Researchers and clinicians of Radboud University Medical Center (Radboudumc) and Leiden University Medical Center (LUMC) and are jointly launching the Dutch Center for RNA Therapeutics (DCRT). The aim of this new virtual centre is to develop customised RNA therapies for patients with rare genetic conditions.
The DCRT will focus on RNA therapy for patients for whom local treatment of the affected tissue is possible. The treatment targets progressive eye, muscle or brain diseases. The focus is on genetic diseases and mutations, which are so rare that pharmaceutical companies have no interest to invest in developing treatments. The DCRT will be the first center in Europe to develop RNA therapy for such rare diseases.
RNA therapyMost hereditary diseases are caused by errors in the DNA, resulting in either lack of protein or production of harmful proteins. RNA therapy uses antisense oligonucleotides (AONs) to restore protein production or reduce the amount of harmful protein. This does not reverse existing damage, but it can slow the progress of the disease.
“At the LUMC we have more than 20 years’ experience with designing and testing AONs. We see it as a duty of academic centres to make this treatment available to this specific patient group,” says professor of Translational Genetics Annemieke Aartsma-Rus, one of the initiators of DCRT. "Research in AONs has also been conducted in Nijmegen for more than ten years, including in the field of hereditary eye disorders and Usher syndrome, with promising results” says Rob Collin, research leader at the Department of Human Genetics at Radboudumc.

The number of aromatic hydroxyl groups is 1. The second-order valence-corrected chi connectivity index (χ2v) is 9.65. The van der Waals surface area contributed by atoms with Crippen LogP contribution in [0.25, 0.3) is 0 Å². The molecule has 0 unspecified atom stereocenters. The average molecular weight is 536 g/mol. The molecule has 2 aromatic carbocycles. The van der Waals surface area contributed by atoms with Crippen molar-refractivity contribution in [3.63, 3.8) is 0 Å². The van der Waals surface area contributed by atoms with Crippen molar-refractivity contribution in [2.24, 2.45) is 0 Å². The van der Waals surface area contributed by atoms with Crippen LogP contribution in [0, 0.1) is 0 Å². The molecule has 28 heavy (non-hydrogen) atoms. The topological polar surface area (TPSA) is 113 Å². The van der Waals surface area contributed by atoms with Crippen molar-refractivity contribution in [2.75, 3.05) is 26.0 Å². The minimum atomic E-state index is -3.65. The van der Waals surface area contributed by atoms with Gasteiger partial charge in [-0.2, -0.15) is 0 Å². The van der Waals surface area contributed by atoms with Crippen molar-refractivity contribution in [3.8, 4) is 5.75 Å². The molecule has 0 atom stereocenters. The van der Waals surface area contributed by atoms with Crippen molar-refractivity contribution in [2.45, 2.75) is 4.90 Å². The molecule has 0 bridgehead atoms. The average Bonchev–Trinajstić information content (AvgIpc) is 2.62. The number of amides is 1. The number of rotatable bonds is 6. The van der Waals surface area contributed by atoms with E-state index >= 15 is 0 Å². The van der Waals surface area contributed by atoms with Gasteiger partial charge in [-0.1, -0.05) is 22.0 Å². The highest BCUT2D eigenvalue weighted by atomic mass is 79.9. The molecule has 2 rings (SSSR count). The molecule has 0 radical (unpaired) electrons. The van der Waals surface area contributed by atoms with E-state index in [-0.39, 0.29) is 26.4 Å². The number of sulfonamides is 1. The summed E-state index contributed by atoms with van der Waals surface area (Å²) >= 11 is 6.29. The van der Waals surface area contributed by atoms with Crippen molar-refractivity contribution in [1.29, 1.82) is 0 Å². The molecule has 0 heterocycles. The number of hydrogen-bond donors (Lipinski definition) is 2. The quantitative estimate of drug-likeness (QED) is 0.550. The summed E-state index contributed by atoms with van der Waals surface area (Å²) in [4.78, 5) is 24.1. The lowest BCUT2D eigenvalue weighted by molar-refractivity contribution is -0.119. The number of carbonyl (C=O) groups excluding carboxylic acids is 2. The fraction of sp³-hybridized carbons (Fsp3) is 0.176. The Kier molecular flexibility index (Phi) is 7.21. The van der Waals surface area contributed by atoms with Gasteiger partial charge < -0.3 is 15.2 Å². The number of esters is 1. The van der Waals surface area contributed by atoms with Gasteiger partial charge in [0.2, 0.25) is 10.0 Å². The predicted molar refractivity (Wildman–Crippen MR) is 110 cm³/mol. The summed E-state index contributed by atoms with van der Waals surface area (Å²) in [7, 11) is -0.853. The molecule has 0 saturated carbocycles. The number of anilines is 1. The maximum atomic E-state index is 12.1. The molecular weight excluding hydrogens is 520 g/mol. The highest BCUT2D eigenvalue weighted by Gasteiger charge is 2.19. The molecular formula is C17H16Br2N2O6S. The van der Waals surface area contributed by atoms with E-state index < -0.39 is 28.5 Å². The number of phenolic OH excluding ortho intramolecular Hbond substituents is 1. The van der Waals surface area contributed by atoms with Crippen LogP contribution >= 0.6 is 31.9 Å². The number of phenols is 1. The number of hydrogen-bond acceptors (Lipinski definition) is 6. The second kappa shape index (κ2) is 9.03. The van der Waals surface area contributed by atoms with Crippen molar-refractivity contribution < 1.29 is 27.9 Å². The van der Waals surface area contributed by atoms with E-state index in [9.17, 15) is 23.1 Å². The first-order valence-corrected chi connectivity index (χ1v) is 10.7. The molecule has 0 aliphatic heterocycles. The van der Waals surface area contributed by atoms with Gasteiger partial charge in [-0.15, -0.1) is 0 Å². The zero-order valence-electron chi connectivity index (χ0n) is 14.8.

The DCRT has been made possible by a financial contribution from the Department of Human Genetics from the LUMC. The centre is not for profit and will be led by Dr. Willeke van Roon-Mom and Prof. Annemieke Aartsma-Rus from the department of Human Genetics at the LUMC. Also involved are neurologists Dr. Erik Niks and Prof. Jan Verschuuren, ophthalmologists Prof. Camiel Boon and Prof. Gré Luyten, and hospital pharmacist/clinical pharmacologist Prof. Henk-Jan Guchelaar.
Besides Dr. Collin, the following researchers and medical specialists from Nijmegen are involved in DCRT: geneticists Prof. Frans Cremers, Dr. Susanne Roosing and Dr. Alex Garanto, Dr. Erwin van Wijk as researcher of the ENT department, ophthalmologist Prof. Carel Hoyng, and ENT specialist Dr. Ronald Pennings.
European Reference NetworksThe DCRT focuses specifically on the treatment of rare diseases, a key priority for patient care within the LUMC. The LUMC is the coordinating centre of the European Reference Network (ERN) for rare endocrine disorders (Endo-ERN). In addition, both the LUMC as well as RadboudUMC are participating centre of expertise in several ERNs for e.g. bone diseases, eye diseases, lung diseases, solid cancers, haematological diseases, neuromuscular diseases and connective tissue and musculoskeletal diseases.
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